Based on Tami Oldham Ashcraft’s memoir about a two-handed sailing voyage that capsizes into tragedy, the new high-seas adventure Adrift is essentially two movies in one. The first is a white-knuckle survival tale featuring crashing 40-foot CG swells and 140-knot winds; the other is a slightly sappy Nicholas Sparks-esque romance. One of these halves works better than the other. You can probably guess which.
Shailene Woodley (Divergent, The Fault in Our Stars) stars as Tami — an American free spirit drifting around the world and taking manual-labor jobs on boats while sailing from one exotic port of call to the next looking for life experiences. Like a more well-adjusted cast member on Bravo’s Below Deck, she’s independent, intrepid, and hard not to admire thanks to Woodley’s sunbeam charisma. In Tahiti, she meets another like-minded wanderer – a ruggedly handsome Brit named Richard (played by The Hunger Games’ Sam Claflin) who’s been sailing solo (metaphor alert!) for a while. They fall for one another and decide to head off into the horizon together.
The early stages of the young couple’s carefree love affair in the tropics show them high-diving into impossibly turquoise grottos, filling one another in on the backstories of their lives, and reenacting From Here to Eternity’s sandy make-out session. They swoon, and if you’re the kind of moviegoer who’s considered a photo of rain-soaked Ryan Gosling kissing Rachel McAdams as a screensaver, then you’re sure to swoon, too. But then Richard bumps into a retired British couple he knows. They’ve been called back home and need someone to sail their yacht to San Diego. They’re offering $10,000, which would fund their shared dream of sailing around the world together. He and Tami take them up on the offer.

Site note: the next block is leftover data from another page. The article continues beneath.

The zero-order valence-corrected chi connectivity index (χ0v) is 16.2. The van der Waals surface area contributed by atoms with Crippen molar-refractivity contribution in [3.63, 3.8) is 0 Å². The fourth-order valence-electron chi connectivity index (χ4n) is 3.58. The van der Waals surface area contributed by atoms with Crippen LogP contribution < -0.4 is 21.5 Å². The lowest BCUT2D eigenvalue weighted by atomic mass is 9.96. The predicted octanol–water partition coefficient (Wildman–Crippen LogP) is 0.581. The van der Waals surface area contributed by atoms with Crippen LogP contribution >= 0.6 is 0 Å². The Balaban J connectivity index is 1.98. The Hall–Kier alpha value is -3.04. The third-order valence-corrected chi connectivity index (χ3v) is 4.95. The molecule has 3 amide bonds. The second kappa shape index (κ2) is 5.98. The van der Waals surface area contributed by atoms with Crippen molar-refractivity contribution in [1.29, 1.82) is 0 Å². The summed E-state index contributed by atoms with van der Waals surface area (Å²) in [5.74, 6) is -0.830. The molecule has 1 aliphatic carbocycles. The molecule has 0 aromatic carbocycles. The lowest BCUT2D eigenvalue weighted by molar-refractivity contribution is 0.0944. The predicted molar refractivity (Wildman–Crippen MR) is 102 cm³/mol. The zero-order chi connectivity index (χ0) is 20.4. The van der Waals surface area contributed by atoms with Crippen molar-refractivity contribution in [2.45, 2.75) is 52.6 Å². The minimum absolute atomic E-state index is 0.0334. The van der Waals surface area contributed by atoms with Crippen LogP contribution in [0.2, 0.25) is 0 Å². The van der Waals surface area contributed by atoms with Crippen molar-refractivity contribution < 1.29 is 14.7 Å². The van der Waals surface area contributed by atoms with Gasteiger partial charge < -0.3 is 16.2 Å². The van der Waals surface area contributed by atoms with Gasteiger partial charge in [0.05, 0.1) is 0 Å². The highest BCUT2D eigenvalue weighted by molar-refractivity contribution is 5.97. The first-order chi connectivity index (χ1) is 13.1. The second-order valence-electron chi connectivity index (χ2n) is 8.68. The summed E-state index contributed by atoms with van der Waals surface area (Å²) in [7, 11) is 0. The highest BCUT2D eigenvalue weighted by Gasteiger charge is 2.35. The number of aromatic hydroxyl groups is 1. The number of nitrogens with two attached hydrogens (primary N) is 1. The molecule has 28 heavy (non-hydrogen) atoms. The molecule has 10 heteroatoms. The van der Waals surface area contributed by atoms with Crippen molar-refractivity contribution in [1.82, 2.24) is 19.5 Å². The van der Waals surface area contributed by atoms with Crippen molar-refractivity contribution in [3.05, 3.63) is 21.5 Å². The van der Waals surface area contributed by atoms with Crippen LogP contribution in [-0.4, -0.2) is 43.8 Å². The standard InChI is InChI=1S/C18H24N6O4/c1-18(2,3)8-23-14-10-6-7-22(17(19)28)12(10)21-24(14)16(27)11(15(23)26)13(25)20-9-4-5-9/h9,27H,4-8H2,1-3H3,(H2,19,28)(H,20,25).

That’s when disaster strikes in the Old Testament form of a category-4 hurricane…
Directed by Baltasar Kormákur, the Icelandic director of such muscular adventures and high-adrenaline action flicks as Everest and 2 Guns, Adrift isn’t quite as linear as I’m making it sound. From the opening scene, the film cuts back and forth between the dreamy and the nightmarish — between the early days of Tami and Richard’s idyllic romance and the aftermath of the wrath at sea that leaves their boat bobbing like a crumbling cork in the Pacific.
It’s all done expertly and with an unexpectedly deft sleight-of-hand twist in the homestretch that proves once again that Kormákur is the kind of overachieving director that one pigeonholes at their own risk. He has a knack for making the pedestrian feel surprising and fresh. The survival scenes, which span more than 40 days at sea, focus mostly on Tami’s desperation and quick thinking under pressure and are like Woodley’s own version of Robert Redford’s one-man show, All Is Lost. To her credit, it never feels like a performance.
Adrift is what you might call “a pleasant-surprise picture”. You walk into the theater readying yourself for a slight variation of something you’ve seen a million times before done with a baseline level of filmmaking competence. Nothing more. But by the time the end credits roll, you’ll probably say either to yourself or the person you’re with: “Hey, that was a lot better than I expected!” I realize that may not sound like the highest compliment, but it’s one we don’t get to give enough these days. B